Pediatric Strabismus – Jacksonville Ophthalmologist
Strabismus, or ocular misalignment, includes eyes that wander up, out, down or in, and is found in almost 4% of the US population. Strabismus is described in terms of the direction, location and frequency of wandering. Each type is associated with different causes and management protocols.
Most strabismus results from an abnormal signaling mechanism from the brain, which controls eye movements. It is not usually an abnormality of the extraocular muscles themselves. For this reason, the brain plays a large role in developing and maintaining straight eyes. The ability to perceive depth, or to fuse the images from each eye, is the biggest factor in obtaining successful alignment. Complaints of double vision, or signs of intermittent misalignment, should be addressed immediately, before the brain adapts to suppress the wandering eye.
Strabismus may be treated with glasses, patching, or surgery, depending on the etiology. Each child is different. Even if someone else’s child has responded to a particular therapy, this success may not be generalized to all children. Please feel free to ask our staff to explain the differences in therapy options, so that you may have a better understanding of why a certain treatment plan has been recommended. Here at Pediatric Eye Consultants of North Florida, we tailor each individual plan to the unique needs of your child.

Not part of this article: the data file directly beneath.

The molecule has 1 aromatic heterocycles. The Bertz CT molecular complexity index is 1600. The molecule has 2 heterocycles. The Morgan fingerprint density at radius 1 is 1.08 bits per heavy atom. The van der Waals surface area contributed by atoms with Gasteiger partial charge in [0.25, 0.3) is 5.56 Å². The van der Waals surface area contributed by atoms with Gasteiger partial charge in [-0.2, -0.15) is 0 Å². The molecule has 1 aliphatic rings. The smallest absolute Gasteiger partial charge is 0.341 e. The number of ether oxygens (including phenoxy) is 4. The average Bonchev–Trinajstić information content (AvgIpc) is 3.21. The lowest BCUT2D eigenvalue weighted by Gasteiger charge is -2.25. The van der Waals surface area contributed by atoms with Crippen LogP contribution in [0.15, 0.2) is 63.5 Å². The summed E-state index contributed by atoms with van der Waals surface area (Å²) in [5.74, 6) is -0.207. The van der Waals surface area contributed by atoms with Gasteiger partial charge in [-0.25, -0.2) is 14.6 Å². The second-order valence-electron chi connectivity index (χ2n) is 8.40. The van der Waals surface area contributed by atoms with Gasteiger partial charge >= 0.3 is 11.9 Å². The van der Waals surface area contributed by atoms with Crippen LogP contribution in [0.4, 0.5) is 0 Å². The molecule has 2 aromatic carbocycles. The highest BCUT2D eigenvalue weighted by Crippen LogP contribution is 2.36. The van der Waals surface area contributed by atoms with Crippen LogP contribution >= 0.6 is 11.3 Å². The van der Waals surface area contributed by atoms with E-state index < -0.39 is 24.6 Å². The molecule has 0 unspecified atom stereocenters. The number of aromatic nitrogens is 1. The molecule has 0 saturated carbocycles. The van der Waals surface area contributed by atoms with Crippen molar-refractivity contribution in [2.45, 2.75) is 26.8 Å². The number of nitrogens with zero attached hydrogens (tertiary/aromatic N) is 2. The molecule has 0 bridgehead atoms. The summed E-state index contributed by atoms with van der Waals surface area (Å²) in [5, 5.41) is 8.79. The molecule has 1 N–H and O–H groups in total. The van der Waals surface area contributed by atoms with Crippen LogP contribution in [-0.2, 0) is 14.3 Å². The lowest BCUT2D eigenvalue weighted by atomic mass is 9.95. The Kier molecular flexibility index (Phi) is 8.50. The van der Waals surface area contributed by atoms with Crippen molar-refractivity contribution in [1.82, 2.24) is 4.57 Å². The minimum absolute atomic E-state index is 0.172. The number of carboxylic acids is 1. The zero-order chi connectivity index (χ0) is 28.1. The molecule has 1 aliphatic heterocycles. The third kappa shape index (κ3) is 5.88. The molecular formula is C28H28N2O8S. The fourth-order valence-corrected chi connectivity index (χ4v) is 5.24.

The most common types of strabismus seen in children include:
Eye crossing that is associated with hyperopia, or farsightedness. It results from focusing efforts and can be successfully treated with refractive correction. The degree of farsightedness may vary in these patients, and some children appear to “see fine” without their glasses. This is normal, and does not mean that glasses are unnecessary. Also, many children with accommodative esotropia will manifest recurrent misalignment when their glasses are off. This is expected, and does not signify a “worsening” of their condition. Even if your child requires glasses in childhood for accommodative esotropia, it is possible that glasses will be discontinued in their teen years, when accommodative esotropia frequently resolves.
Eye crossing that does not respond to refractive correction. It may present in infancy or be associated with prematurity, hydrocephalus, developmental delay or a family history of strabismus. Patching and/or glasses may be recommended, but in general, strabismus surgery is often ultimately required. Children who develop esotropia within the first year of life should consider surgical intervention prior to the age of two. Multiple surgeries are often necessary and recurrence may be witnessed at any age. Children with infantile esotropia average 2.5 surgeries in their lifetime. Even if more than one surgery is required, straight eyes can be obtained. While not the goal, re-operation is common in these cases and should be considered if it can improve binocularity, cosmesis or visual function.
Outward wandering of one or both eyes, especially when fatigued or inattentive. It may be associated with “squinting” or eye rubbing behavior, or with complaints of “double vision”. Older children may report that they can “feel it” when the eye wanders, and may be able to control their misalignment with effort. Refractive correction, patching, and in some cases, convergence exercises may be of benefit. If episodes of misalignment become more frequent or increase in angle, strabismus surgery may be recommended. Surgical intervention during an intermittent, but decompensating stage often leads to better prognosis and retention of binocularity. We will test for signs of fatiguing control and suppression during your visit to help determine the right time for surgical intervention. The age of your child is seldom the most important factor in determining surgical timing.